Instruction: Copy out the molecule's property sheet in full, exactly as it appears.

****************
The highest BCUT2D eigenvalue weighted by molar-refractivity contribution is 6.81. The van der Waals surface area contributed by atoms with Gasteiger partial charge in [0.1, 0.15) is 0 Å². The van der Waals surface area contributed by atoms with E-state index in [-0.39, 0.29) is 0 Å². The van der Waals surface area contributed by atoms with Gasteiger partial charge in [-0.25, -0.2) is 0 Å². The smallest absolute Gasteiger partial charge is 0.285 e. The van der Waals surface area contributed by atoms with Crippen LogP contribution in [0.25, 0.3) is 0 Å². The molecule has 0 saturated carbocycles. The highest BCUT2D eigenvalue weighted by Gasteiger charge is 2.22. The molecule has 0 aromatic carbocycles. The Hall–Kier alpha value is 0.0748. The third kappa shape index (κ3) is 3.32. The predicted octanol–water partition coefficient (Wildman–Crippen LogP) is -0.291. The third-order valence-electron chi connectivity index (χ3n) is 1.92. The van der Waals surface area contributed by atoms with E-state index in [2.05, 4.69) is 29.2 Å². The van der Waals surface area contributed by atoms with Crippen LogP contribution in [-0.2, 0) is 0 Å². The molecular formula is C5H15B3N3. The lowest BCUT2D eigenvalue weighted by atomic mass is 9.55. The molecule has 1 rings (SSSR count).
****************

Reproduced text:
The highest BCUT2D eigenvalue weighted by molar-refractivity contribution is 6.81. The van der Waals surface area contributed by atoms with Gasteiger partial charge in [0.1, 0.15) is 0 Å². The van der Waals surface area contributed by atoms with E-state index in [-0.39, 0.29) is 0 Å². The van der Waals surface area contributed by atoms with Gasteiger partial charge in [-0.25, -0.2) is 0 Å². The smallest absolute Gasteiger partial charge is 0.285 e. The van der Waals surface area contributed by atoms with Crippen LogP contribution in [0.25, 0.3) is 0 Å². The molecule has 0 saturated carbocycles. The highest BCUT2D eigenvalue weighted by Gasteiger charge is 2.22. The molecule has 0 aromatic carbocycles. The Hall–Kier alpha value is 0.0748. The third kappa shape index (κ3) is 3.32. The predicted octanol–water partition coefficient (Wildman–Crippen LogP) is -0.291. The third-order valence-electron chi connectivity index (χ3n) is 1.92. The van der Waals surface area contributed by atoms with E-state index in [2.05, 4.69) is 29.2 Å². The van der Waals surface area contributed by atoms with Crippen LogP contribution in [-0.2, 0) is 0 Å². The molecular formula is C5H15B3N3. The lowest BCUT2D eigenvalue weighted by atomic mass is 9.55. The molecule has 1 rings (SSSR count).